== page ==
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SummaryThe old recipe with some new icing, nothing more
The GoodTony Hawk's American Wasteland marks the third reinvention of the series. The game is a lot like Underground, but different in some ways to make it a new title altogether.
To tell you the truth, I have never been a fan of the Tony Hawk series. I hadn't played any of the past two games, and the only one I actually own is the original Pro Skater. I also have had some time watching my brother playing some Underground 1 over my cousin's house. However this weekend I was lucky enough to have one of my brother's friends rent American Wasteland and bring over. I watched him play while I played a bit of SimCity 2000 as he did the entire game in one outing. After he was done, I gave the game a whirl in story mode.
The first thing I noticed is how it is all one big level. There were no loading times, which appealed to me because loading times on the past games were atrocious. It also added to the immersion of the game because you didn't have to go to a screen every time you wanted to change levels. Also, like the past games, all of the missions are acquired by going up and talking to random people and getting weird but interesting missions involving skate moves. This gives the game a great sandbox feeling. It makes you fell more immersed because you can choose what you want to do: progress the story, do some free-skating, do some side-missions, and other stuff. As a fan of the GTA series this gave me a great sense of freedom over what I wanted to do.
I was also glad to see the series get back to its roots. The two games in the underground series, while they included a lot of skating, generally lacked some skating objectives. A lot of it required you to go on foot. The series has retraced it steps to the older series where skating and skill on a board was the key to winning.
The skater selection has been changed dramatically. The same exact skaters from every single other game weren't in this one, which relieved me to find out that I didn't have the same 10 skaters to choose from that I did in the last game.
There is way more music included in this version than any other. The music list is way bigger than the ones I have played, which makes sure you aren't listening to the same music over and over like it seems you are doing in the past two series. This was a nice welcomed change.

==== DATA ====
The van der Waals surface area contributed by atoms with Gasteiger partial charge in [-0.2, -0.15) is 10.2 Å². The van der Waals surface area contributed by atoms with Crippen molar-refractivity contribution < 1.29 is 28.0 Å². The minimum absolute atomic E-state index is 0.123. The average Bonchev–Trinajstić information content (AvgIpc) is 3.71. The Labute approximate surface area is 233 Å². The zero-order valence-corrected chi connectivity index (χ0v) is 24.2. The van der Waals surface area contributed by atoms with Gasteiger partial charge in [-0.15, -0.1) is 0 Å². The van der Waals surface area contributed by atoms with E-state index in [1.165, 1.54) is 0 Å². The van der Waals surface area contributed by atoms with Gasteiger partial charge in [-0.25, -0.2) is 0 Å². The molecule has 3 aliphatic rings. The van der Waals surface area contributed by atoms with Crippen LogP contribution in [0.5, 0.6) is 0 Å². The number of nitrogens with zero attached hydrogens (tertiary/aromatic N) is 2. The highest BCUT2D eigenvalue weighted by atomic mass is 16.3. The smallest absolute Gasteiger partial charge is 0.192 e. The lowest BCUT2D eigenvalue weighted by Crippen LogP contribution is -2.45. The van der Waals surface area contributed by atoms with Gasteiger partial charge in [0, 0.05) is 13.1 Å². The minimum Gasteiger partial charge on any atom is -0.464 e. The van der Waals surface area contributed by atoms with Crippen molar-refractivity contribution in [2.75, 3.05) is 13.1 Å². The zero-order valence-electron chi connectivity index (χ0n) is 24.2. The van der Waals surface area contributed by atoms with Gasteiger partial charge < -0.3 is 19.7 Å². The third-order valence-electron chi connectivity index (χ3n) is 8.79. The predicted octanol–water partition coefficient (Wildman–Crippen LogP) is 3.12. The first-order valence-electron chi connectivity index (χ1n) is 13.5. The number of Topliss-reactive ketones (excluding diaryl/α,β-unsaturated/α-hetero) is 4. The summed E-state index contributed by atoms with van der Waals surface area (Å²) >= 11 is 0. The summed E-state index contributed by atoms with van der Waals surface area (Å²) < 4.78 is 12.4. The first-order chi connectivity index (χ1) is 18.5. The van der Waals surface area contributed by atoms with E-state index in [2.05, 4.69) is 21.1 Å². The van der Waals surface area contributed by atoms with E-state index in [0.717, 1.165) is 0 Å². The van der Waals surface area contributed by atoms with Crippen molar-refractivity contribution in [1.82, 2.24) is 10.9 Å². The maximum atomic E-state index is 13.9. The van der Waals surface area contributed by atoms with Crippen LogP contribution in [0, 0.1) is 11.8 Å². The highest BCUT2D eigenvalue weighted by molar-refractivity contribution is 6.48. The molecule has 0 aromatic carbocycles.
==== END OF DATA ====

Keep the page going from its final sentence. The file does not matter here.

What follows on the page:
There are plenty of moves at your disposal, and the game makes sure game play doesn't get repetitive or cheesy through stale moves. It was nice to have some new moves at your disposal with all of the old ones still there for me to use, and the fact that you can combine these over multiple ramps and obstacles leaves little to be desired in this department.
The two-player mode, while I didn't get to play it much, seemed pretty fun for the time being. Playing with a friend seems to make the game more fun because you can play with a good friend while showing off some of your moves or maybe screwing up there's. All in all it was a fun experience to be had, with added replay value with multiplayer mode like the classic "HORSE" mode and others which keep the game fresh.
The BadWhile I was playing, one thing became glaringly obvious: I was still great at the series despite the fact that I hadn't played it in a few years or so. Why was this? I soon realized that almost all of the tricks (except specials and new ones) were almost the same ones used in the older games. Right down to controls. It was all too obvious that this game wanted to go back to its roots-maybe too much. Game play felt just like it had when I was playing Pro Skater 4 almost 3 years ago. The fact that you had to go around asking people for missions hadn't changed at all. While the new tricks kept the game play going, the missions were absolutely repetitive and dull. Most of them were a boring repetition of collect items while doing tricks, doing tricks people call out, and getting to an area while....you guessed it, doing tricks. Most of the game was, well what's that word again? Oh yeah, PREDICTABLE. Almost every part of the game was a a total repetition of the same stuff over and over again which destroys the immersion that the one-level over world gives us.